Actual Rating: 4.5/5 stars
Have you ever thought that looking to the past may help you find your future?
“I was only one of millions, a tiny part of an infinite whole. How could I ever hope to accomplish anything?” –Eve of the Pharoah, RM Schultz
Eve of the Pharaoh follows the story of two young people living parallel struggles, in search of answers and justice, while seeking to overcome large obstacles—both personal and on a larger scale. They both discover that the people in their lives may not be who they seem, at times enduring heartbreak and the sting of betrayal.
“I’m done judging by appearances,” I whispered. “I’ve seen the most beautiful thing in the entire world and the most hideous.” The dwarves’ eyebrows rose as they exchanged a glance. “They can both still hide the same insides,” I said. –Eve of the Pharaoh, RM Schultz
Enduring gut-wrenching loss and the weight of defeat, the characters take us through their own journeys, embracing change and discovering the extraordinary power one can possess to change circumstances.
“Have you seen the monarch butterfly? They float over the shimmering waters of the river, bringing vibrant colors, beauty, and elegance to our world. But even these creatures begin life as a dark worm. They must transform within a suffocating cocoon before revealing their true magnificence.”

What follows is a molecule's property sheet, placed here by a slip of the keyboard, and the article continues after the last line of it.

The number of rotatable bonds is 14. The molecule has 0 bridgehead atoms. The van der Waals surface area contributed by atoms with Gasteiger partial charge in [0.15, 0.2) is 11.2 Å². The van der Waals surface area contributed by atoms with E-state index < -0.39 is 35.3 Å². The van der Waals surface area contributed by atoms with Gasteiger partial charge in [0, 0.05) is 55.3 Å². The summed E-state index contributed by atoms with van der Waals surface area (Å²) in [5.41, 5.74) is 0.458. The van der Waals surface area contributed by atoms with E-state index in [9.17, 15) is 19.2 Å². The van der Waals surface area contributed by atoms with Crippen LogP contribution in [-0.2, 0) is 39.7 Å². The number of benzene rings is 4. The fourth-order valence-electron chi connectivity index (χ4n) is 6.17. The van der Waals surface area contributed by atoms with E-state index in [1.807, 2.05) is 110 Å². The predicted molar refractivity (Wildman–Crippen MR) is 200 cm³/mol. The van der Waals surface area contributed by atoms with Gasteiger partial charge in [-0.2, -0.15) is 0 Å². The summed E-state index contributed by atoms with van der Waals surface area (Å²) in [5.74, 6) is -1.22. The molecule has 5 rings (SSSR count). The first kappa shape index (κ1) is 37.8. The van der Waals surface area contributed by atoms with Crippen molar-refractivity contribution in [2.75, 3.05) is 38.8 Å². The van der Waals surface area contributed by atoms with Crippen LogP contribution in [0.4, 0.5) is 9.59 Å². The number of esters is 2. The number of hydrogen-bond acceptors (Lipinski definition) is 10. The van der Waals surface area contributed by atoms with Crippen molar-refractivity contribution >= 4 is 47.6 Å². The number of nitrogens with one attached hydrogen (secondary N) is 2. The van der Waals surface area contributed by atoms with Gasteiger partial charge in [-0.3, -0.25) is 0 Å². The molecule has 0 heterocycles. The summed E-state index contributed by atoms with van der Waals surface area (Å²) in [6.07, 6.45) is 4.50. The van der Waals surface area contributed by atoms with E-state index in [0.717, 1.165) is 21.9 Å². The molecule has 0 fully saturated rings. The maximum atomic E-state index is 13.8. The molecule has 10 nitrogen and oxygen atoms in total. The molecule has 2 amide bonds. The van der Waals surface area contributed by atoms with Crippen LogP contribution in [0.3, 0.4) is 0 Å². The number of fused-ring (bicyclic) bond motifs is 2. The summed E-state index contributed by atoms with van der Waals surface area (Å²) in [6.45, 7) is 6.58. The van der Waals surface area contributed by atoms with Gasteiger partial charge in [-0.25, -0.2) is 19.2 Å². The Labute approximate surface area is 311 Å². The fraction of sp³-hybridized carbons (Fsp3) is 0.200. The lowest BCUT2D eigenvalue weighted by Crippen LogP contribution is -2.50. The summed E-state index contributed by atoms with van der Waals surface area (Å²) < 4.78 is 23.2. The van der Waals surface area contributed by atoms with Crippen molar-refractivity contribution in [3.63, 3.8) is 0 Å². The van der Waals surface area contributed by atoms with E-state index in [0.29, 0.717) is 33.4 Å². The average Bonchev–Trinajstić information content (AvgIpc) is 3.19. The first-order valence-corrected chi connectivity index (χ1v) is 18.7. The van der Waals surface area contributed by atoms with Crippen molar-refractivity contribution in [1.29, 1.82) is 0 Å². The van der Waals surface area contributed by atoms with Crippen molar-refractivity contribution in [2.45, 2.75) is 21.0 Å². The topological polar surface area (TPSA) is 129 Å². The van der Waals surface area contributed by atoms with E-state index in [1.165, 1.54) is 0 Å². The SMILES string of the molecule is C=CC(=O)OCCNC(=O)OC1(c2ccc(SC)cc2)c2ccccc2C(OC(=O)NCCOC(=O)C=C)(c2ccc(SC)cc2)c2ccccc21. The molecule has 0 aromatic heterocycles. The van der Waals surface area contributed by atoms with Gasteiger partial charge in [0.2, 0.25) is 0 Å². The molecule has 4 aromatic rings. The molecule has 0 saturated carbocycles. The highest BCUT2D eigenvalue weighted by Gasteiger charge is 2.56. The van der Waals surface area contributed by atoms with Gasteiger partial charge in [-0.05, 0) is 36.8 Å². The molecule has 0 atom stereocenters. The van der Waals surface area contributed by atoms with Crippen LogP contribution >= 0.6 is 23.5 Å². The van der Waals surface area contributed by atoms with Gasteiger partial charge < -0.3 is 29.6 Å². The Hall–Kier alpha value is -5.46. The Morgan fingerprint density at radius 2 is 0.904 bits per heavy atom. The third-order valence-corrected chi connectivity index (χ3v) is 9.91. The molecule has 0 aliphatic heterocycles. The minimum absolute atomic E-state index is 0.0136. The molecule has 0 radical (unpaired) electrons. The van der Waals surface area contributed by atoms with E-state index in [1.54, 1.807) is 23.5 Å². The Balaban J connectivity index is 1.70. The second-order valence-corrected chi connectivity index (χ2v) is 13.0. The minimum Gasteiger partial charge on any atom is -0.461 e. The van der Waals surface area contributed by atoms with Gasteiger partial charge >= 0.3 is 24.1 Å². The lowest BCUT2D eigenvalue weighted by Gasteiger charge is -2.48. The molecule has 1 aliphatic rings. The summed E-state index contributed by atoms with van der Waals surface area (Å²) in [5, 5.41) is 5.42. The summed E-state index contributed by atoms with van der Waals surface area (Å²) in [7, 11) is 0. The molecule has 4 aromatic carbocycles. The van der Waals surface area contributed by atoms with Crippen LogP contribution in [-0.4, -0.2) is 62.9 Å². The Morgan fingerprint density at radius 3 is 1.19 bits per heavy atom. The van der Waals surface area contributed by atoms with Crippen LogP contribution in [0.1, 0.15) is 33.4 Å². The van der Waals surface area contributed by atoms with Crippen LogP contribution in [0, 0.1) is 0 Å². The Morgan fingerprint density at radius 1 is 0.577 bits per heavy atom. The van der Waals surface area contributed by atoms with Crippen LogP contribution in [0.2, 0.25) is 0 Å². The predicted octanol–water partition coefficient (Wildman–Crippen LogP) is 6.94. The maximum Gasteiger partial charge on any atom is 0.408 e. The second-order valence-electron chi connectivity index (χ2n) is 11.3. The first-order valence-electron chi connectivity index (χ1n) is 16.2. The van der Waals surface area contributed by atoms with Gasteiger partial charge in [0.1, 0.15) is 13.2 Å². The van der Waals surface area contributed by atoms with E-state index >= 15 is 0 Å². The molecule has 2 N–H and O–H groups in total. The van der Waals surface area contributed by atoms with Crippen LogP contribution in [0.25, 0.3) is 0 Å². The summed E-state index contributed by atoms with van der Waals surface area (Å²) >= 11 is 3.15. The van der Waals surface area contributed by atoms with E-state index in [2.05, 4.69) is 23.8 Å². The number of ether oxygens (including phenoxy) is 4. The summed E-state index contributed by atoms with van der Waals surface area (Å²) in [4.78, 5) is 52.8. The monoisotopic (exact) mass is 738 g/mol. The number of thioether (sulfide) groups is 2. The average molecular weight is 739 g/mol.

Overall, the flow is an interesting ping-pong style linear adventure, which provides quick movement and prevents stagnation. The end of each chapter, in the beloved style of an adventure series, leaves the reader with a cliff-hanger. As the book moves, the parallel stories increasingly switch back and forth, creating an emotional crescendo for the reader as they now are invested in both protagonists.
One aspect I struggled with was some of the vocabulary used in the historical protagonist’s diary. There were occasional modern terms and slang that seemed unrealistic for a young slave at this time. While it is a ‘translation’ from a diary, it is unlikely that these words or vocal intonations would be used. On occasion, there were almost identical phrases or vocal timbre (both frequently have a staccato-like reaction when they realize someone is in trouble and a character’s name is used followed by an exclamation mark) used between both the historical and modern main characters. While they do in fact have a parallel experience, their voices would likely not be reflected identically. I think an opportunity to create unique voices for both characters exist, which will hopefully create more distinct identities.
Lovers of adventure, history, and drama will enjoy this book.
Due to some sexually suggestive content, I would recommend it for readers older than 16.